LONDON — A communist "cult leader" who brainwashed three women — including his own daughter — and for years controlled every aspect of their lives was convicted Friday of false imprisonment, child cruelty and rape.
Aravindan Balakrishnan, 75, was the "charismatic leader" of a political collective he founded in the 1970s named the Workers' Institute of Marxism-Leninism-Mao Zedong Thought.
While the group's membership dwindled by the end of that decade, its remaining members were mostly women who Balakrishnan convinced he possessed supernatural powers, according to a statement from London's Metropolitan Police following his conviction.
He was "able to manipulate their minds through this regime of abuse," the force said.
His daughter, who was born into the group in 1983, was kept in conditions amounting to slavery and had extremely limited contact with the outside world until she fled two years ago at the age of 30.
Following her escape, officials tracked down two other women, now both 64, who gave similar stories and said they left the commune earlier after more than a decade "following years of degrading treatment."
Balakrishnan was convicted at London's Southwark Crown Court on Friday of cruelty to a child and false imprisonment with regard to his daughter. He was found guilty of 12 other charges including rape, indecent assault and actual bodily harm against the other two women.
He was found not guilty of one count of indecent assault and one count of actual bodily harm against one of the women.
His daughter, who cannot be named for legal reasons, said that Balakrishnan's main method of control was talking about "his mind control machine called 'Jackie.'"
Balakrishnan told the women that "Jackie" had the ability to "torture and kill people who didn't follow him and didn't agree with being abused," his daughter said in comments released by the Metropolitan Police. "Jackie was a real force of fear in the house," she said.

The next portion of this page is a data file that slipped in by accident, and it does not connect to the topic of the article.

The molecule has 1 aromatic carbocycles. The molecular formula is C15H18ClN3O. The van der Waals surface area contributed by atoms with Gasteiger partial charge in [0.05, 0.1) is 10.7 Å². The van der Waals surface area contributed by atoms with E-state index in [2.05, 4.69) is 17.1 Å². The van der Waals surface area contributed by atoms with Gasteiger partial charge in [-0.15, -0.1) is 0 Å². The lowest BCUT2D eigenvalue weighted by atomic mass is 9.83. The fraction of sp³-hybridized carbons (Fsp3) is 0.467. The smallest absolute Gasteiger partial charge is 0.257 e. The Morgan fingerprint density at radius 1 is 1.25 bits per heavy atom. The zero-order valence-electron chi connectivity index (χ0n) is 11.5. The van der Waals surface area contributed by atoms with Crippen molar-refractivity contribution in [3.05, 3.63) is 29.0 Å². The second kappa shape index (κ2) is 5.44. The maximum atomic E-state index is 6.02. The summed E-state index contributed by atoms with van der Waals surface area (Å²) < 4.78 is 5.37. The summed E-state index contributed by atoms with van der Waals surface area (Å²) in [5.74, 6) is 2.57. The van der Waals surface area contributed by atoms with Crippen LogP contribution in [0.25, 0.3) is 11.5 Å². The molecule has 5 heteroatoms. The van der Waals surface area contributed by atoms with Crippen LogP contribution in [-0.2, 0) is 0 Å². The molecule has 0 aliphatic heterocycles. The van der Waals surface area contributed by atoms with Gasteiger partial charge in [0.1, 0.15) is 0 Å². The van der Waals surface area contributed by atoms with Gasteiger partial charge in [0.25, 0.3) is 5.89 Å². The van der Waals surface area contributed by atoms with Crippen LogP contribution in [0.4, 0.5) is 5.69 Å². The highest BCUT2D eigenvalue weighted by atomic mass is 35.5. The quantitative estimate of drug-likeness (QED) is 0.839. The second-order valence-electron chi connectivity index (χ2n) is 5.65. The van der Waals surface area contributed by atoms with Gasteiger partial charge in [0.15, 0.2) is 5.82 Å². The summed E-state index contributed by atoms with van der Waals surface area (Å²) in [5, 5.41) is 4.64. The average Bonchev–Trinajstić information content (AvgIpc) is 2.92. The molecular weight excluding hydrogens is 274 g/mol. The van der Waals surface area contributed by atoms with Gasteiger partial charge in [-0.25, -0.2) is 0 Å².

He also convinced the women he was "all-powerful and all-seeing," according to investigators.
Balakrishnan's daughter told officers she was "bullied, tormented, humiliated, isolated and degraded" and she was diagnosed with post-traumatic stress disorder following her release. "She was unable to perform ordinary day-to-day tasks or even cross a road unaided," police said.
She never attended school or saw a doctor, and aside from her birth certificate, police found no records, such as bank statements or social security details, that acknowledged she existed.
Balakrishnan would document every aspect of her life, including when she ate, when she went to the bathroom, what she had learned about communism that day — as well as what she learned about "Balakrishnan's central role in the world," police said.
One of the victims said the unbearable isolation led her to make friends with inanimate objects and develop romantic feelings for anyone who paid her attention.
The judge told Balakrishnan he could expect a "substantial custodial sentence" at his next court date on January 29, according to the BBC.